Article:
"Without true insight on how our family environment created relational blind spots, we run a high risk of repeating toxic patterns from childhood," she continues. "These could include people-pleasing tendencies, difficulty controlling your anger, or being emotionally unavailable in adult relationships." Auditing your relationships' health through self-examination and the assistance of a professional can help you avoid recreating the toxicity.
If you're not ready to cut family out of your life—or you don't think their behavior is extreme enough to warrant it—you may be tempted to call them out on what they're doing in an effort to break the cycle. Just be sure to manage your expectations of the conversation: Definitely don't assume you'll get an outright apology or some sudden improvement in your dynamic. In fact, they may wind up pushing your buttons harder than ever.
"The toxic individual will often attempt to bring a heightened level of emotions to the conversation," Thomas says. "On the other side of the spectrum, they might refuse to discuss your concerns." To help keep your conversation even-keeled and on track, Thomas suggests making a list of the person's most hurtful offenses and sticking to your talking points.
You have no control over someone else's behavior, but you can work on your own reaction to it. When going no-contact isn't an option that you're willing or able to choose, Thomas recommends forging an emotional boundary with what she calls "detached contact."
"Detached contact centers on our ability to be physically present, but not emotionally wounded by the actions of a family member," Thomas explains. "We consciously recognize the psychological games they're playing to get a reaction out of us, but we refuse to engage in the toxicity." Instead, she says, invest your energy in healthier family members who treat you with respect, and "deflect all attempts by the toxic person to engage in an argument or drama." Placing distance between your emotions and their chaos-sowing tactics isn't simple, but it does get easier with practice.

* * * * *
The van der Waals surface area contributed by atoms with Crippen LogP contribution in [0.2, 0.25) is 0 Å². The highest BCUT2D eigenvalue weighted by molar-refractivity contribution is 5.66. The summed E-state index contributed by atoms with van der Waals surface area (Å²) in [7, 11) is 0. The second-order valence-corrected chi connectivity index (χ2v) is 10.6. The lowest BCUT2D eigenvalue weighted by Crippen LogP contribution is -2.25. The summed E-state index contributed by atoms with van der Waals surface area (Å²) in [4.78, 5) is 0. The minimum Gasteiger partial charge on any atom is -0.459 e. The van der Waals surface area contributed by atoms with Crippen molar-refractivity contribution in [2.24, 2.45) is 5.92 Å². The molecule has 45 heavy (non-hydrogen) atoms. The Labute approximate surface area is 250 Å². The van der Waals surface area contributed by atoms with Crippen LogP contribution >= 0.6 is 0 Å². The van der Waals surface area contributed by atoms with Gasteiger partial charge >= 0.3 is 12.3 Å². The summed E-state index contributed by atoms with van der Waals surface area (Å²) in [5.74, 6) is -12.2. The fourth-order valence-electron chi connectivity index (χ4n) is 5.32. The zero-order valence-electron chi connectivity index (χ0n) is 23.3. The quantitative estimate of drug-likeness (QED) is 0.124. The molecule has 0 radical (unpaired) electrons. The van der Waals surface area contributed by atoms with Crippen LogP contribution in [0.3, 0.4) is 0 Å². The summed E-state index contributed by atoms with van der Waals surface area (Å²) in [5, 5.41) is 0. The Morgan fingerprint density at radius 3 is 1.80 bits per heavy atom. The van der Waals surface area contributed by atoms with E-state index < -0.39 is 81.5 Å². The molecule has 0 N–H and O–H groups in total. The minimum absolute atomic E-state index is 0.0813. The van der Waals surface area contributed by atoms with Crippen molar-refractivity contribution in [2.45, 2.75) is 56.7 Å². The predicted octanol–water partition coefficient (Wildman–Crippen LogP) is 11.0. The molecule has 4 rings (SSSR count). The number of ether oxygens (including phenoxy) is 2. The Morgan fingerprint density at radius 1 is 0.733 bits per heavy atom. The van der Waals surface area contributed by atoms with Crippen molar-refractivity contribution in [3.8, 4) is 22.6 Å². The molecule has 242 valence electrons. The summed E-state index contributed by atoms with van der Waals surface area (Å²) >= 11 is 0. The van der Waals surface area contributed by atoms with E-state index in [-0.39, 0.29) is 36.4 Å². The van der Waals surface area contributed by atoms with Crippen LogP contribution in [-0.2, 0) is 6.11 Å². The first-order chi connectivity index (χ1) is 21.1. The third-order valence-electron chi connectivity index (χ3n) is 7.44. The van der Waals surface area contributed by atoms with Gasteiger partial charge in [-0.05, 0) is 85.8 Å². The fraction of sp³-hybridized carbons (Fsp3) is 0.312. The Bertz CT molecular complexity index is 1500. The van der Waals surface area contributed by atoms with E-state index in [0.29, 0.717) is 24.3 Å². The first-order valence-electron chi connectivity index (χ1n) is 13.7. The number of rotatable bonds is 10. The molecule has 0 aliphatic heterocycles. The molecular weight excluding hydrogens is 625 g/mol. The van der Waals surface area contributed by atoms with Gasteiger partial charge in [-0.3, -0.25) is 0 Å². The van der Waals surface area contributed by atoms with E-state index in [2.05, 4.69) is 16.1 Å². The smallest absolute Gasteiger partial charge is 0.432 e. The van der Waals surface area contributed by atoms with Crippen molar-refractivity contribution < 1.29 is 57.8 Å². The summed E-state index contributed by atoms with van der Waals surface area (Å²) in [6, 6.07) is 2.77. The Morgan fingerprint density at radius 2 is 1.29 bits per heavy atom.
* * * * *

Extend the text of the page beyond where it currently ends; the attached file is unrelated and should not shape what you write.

Deciding to enforce a no-contact rule is a big move that may test your resolve, call for new family holiday traditions, and spur other family members to try and intervene. But as Thomas points out, certain situations require it—particularly when previous attempts to improve relations are unsuccessful. No-contact particularly becomes an option to consider if the situation is significantly impacting your mental health. "An increase in symptoms of depression, anxiety, panic disorder, addictions, and mood instability are all signs of necessary distance from a toxic family member," Thomas says.
"It's an intensely painful experience to face the necessity of cutting a family member out of our lives," she continues. "It's a figurative death with complex grief, because the family member is still living but emotionally unsafe."
Another reason people may choose to protect themselves with a no-contact rule is to protect their own family, out of fear that their children will be exposed to the same unacceptable behaviors. As Thomas says, "Toxic parents frequently become toxic grandparents."